Children's campaigners today welcomed a recommendation by the Food Standards Agency (FSA) to ban six artificial food colourings.
The board of the FSA said UK manufacturers should voluntarily remove the additives from their products by 2009 and also called on the EU to take action. The FSA wants the E numbers to be removed from food products because of an "accumulating body of evidence" that they are associated with child hyperactivity. At a meeting in London, the board agreed that the EU should phase out the colourings but said UK manufacturers should voluntarily remove them in the meantime.
The colourings involved are sunset yellow (E110), quinoline yellow (E104), carmoisine (E122), allura red (E129), tartrazine (E102) and ponceau 4R (E124).
UK ministers will now consider the recommendation but the final decision will be made at EU level.
The board's chairwoman, Dame Deirdre Hutton, concluded: "If one puts consumers first, which is our duty, we must recognise that these colours are not necessary and it would be sensible to have them removed from all foods."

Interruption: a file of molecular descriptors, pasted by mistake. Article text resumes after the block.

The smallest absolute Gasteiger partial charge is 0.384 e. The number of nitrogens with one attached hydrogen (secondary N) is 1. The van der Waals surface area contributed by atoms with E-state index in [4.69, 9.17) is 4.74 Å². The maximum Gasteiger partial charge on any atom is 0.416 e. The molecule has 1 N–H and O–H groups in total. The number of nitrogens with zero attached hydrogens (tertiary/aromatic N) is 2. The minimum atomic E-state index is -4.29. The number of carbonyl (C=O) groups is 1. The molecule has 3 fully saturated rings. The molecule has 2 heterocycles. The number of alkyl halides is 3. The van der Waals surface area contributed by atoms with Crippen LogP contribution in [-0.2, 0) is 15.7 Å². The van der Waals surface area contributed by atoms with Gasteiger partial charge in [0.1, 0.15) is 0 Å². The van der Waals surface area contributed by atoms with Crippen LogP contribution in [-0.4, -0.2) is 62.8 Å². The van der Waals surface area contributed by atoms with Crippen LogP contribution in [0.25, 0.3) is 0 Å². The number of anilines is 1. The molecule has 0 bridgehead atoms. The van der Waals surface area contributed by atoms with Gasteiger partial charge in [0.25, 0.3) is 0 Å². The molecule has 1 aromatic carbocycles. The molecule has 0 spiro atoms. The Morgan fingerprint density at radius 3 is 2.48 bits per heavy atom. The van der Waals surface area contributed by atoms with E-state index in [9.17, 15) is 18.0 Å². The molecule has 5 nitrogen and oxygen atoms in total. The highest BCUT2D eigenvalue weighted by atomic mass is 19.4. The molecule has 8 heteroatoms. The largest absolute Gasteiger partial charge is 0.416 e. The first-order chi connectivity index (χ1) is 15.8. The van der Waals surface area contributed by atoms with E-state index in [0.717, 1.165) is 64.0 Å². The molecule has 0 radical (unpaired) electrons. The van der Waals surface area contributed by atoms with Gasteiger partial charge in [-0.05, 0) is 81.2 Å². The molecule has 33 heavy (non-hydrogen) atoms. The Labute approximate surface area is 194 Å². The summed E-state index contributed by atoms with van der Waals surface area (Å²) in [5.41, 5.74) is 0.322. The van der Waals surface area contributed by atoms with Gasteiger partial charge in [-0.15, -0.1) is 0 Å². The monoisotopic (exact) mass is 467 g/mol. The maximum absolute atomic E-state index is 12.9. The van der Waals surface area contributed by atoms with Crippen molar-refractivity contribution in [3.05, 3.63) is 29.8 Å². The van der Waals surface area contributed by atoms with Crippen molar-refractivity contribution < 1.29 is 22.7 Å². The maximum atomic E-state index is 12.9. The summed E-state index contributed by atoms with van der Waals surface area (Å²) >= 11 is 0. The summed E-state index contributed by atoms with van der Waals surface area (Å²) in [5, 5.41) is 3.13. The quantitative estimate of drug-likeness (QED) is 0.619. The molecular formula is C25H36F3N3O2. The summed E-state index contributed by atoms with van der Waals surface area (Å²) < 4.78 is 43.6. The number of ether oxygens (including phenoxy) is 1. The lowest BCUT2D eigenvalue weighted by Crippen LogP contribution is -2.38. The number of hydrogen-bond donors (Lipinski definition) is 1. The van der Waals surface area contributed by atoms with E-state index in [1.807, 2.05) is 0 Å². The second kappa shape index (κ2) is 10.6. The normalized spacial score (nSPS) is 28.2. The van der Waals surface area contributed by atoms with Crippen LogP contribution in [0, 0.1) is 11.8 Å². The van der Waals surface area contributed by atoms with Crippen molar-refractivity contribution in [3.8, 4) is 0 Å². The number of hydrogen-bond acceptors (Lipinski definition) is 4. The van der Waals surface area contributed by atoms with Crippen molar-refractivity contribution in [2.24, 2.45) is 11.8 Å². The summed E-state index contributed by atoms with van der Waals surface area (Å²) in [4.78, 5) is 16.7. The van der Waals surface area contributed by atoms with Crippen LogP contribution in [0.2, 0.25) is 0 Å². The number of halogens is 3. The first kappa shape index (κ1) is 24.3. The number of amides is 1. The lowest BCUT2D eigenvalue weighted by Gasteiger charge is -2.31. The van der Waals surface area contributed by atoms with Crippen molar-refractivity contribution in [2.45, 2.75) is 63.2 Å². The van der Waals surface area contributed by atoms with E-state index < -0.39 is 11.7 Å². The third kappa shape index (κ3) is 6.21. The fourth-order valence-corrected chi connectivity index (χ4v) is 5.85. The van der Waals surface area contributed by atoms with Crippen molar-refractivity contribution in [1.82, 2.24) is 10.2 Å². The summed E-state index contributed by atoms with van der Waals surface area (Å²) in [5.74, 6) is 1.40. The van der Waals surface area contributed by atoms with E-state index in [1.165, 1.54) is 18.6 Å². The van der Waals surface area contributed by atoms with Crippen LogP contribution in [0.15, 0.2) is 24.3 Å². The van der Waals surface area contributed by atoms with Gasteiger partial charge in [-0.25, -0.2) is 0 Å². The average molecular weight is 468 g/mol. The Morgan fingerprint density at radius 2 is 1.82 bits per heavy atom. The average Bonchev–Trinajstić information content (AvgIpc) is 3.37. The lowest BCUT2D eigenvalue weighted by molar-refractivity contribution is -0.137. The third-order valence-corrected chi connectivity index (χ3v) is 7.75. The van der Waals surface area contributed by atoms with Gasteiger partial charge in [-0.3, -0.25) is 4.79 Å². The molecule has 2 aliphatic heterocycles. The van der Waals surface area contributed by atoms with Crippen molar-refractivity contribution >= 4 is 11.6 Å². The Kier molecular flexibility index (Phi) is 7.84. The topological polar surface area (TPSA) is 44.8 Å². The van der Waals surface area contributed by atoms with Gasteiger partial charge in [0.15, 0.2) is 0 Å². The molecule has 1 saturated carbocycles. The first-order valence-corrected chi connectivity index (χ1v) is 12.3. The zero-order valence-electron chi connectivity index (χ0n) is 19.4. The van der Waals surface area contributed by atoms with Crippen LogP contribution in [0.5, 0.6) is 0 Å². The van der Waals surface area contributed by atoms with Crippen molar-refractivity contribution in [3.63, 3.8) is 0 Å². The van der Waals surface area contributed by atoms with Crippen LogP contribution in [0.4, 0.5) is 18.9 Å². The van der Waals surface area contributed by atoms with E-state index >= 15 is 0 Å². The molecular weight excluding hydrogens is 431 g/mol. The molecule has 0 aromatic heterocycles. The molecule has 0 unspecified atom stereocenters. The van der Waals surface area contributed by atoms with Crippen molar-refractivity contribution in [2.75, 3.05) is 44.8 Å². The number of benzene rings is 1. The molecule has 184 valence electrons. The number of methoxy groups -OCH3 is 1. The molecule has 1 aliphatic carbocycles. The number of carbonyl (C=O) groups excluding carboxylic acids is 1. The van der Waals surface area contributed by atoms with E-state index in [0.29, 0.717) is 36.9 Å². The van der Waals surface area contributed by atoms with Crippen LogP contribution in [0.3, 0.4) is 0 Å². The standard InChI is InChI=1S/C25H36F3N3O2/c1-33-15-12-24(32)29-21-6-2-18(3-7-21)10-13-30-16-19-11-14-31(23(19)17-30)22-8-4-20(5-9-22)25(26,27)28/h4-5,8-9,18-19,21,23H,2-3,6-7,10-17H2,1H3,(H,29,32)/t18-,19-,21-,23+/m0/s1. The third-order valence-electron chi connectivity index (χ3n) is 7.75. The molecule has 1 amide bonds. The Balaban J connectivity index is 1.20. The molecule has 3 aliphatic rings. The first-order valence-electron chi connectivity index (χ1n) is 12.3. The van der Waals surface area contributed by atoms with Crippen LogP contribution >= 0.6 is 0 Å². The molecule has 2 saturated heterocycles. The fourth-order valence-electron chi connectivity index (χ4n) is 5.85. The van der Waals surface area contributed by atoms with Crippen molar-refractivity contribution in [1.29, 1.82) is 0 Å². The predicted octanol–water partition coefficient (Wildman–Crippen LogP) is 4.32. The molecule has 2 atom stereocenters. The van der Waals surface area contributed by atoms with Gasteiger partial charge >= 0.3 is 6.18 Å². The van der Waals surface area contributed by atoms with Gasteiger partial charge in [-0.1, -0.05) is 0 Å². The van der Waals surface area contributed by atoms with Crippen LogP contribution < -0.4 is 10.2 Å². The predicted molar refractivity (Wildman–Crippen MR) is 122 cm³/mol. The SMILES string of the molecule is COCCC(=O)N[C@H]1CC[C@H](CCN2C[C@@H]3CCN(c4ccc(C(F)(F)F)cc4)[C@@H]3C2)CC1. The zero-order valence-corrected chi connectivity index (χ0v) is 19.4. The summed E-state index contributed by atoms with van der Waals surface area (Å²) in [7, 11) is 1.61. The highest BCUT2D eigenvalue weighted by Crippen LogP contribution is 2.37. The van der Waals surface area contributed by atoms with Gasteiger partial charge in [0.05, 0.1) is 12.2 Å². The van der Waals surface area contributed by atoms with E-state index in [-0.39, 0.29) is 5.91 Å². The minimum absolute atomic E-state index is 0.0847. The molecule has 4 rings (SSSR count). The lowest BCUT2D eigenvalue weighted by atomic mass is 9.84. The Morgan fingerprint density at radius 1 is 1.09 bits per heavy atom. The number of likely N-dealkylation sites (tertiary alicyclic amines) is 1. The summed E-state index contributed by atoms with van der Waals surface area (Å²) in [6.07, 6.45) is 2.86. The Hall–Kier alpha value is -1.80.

In a study for the FSA, researchers at Southampton University looked at the effect of food colouring on behaviour. Professor Jim Stevenson, who carried out the research, said he believed the effect of the additives posed a threat to psychological health. More research is to be carried out on the preservative sodium benzoate used in many fizzy drinks.
In a paper to the board, officials said discussions with British companies suggested they would be able to introduce satisfactory alternative ingredients by the end of this year. However, they said some products where alternatives had been difficult to find, such as canned and mushy peas, Battenberg and angel cakes, Turkish delight and tinned strawberries, "might be lost to the market temporarily or even permanently". The paper said some consumers would be disappointed by changes in the colour of their food but many others would be content that action had been taken to protect them.
The Children's Food Campaign, which called on the FSA to ban additives linked to hyperactivity in children, welcomed the recommendation.